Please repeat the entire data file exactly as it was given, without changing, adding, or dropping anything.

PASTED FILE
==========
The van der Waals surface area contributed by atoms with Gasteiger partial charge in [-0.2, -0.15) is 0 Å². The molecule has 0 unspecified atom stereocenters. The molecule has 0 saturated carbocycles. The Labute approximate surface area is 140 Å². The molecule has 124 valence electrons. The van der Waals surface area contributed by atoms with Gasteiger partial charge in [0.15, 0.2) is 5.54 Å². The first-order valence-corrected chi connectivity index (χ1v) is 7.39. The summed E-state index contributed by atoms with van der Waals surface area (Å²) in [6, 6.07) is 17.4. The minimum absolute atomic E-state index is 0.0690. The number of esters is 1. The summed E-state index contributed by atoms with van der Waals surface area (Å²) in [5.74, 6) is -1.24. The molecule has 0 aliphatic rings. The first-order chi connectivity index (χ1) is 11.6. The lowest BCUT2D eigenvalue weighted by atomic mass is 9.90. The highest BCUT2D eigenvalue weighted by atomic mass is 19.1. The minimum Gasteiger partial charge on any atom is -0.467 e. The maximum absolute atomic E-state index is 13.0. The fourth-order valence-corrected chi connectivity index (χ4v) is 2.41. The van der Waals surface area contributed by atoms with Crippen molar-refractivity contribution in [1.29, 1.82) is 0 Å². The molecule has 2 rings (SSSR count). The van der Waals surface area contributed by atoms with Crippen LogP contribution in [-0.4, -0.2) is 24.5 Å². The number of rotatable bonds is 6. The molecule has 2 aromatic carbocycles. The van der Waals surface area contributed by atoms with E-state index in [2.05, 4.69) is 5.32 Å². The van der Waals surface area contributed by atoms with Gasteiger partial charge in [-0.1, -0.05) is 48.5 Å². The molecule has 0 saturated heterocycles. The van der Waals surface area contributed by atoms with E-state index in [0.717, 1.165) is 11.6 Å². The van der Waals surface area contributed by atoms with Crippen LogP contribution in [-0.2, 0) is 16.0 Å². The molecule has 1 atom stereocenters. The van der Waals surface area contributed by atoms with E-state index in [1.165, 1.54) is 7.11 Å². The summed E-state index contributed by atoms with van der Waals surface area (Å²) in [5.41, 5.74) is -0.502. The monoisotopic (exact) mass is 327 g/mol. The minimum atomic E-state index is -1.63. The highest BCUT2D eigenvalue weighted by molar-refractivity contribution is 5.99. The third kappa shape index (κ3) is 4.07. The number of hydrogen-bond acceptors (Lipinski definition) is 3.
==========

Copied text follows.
The van der Waals surface area contributed by atoms with Gasteiger partial charge in [-0.2, -0.15) is 0 Å². The molecule has 0 unspecified atom stereocenters. The molecule has 0 saturated carbocycles. The Labute approximate surface area is 140 Å². The molecule has 124 valence electrons. The van der Waals surface area contributed by atoms with Gasteiger partial charge in [0.15, 0.2) is 5.54 Å². The first-order valence-corrected chi connectivity index (χ1v) is 7.39. The summed E-state index contributed by atoms with van der Waals surface area (Å²) in [6, 6.07) is 17.4. The minimum absolute atomic E-state index is 0.0690. The number of esters is 1. The summed E-state index contributed by atoms with van der Waals surface area (Å²) in [5.74, 6) is -1.24. The molecule has 0 aliphatic rings. The first-order chi connectivity index (χ1) is 11.6. The lowest BCUT2D eigenvalue weighted by atomic mass is 9.90. The highest BCUT2D eigenvalue weighted by atomic mass is 19.1. The minimum Gasteiger partial charge on any atom is -0.467 e. The maximum absolute atomic E-state index is 13.0. The fourth-order valence-corrected chi connectivity index (χ4v) is 2.41. The van der Waals surface area contributed by atoms with Crippen molar-refractivity contribution in [1.29, 1.82) is 0 Å². The molecule has 2 rings (SSSR count). The van der Waals surface area contributed by atoms with Crippen LogP contribution in [-0.4, -0.2) is 24.5 Å². The number of rotatable bonds is 6. The molecule has 2 aromatic carbocycles. The van der Waals surface area contributed by atoms with E-state index in [2.05, 4.69) is 5.32 Å². The van der Waals surface area contributed by atoms with Gasteiger partial charge in [-0.1, -0.05) is 48.5 Å². The molecule has 0 saturated heterocycles. The van der Waals surface area contributed by atoms with E-state index in [0.717, 1.165) is 11.6 Å². The van der Waals surface area contributed by atoms with Crippen LogP contribution in [-0.2, 0) is 16.0 Å². The molecule has 1 atom stereocenters. The van der Waals surface area contributed by atoms with E-state index in [1.165, 1.54) is 7.11 Å². The summed E-state index contributed by atoms with van der Waals surface area (Å²) in [5.41, 5.74) is -0.502. The monoisotopic (exact) mass is 327 g/mol. The minimum atomic E-state index is -1.63. The highest BCUT2D eigenvalue weighted by molar-refractivity contribution is 5.99. The third kappa shape index (κ3) is 4.07. The number of hydrogen-bond acceptors (Lipinski definition) is 3.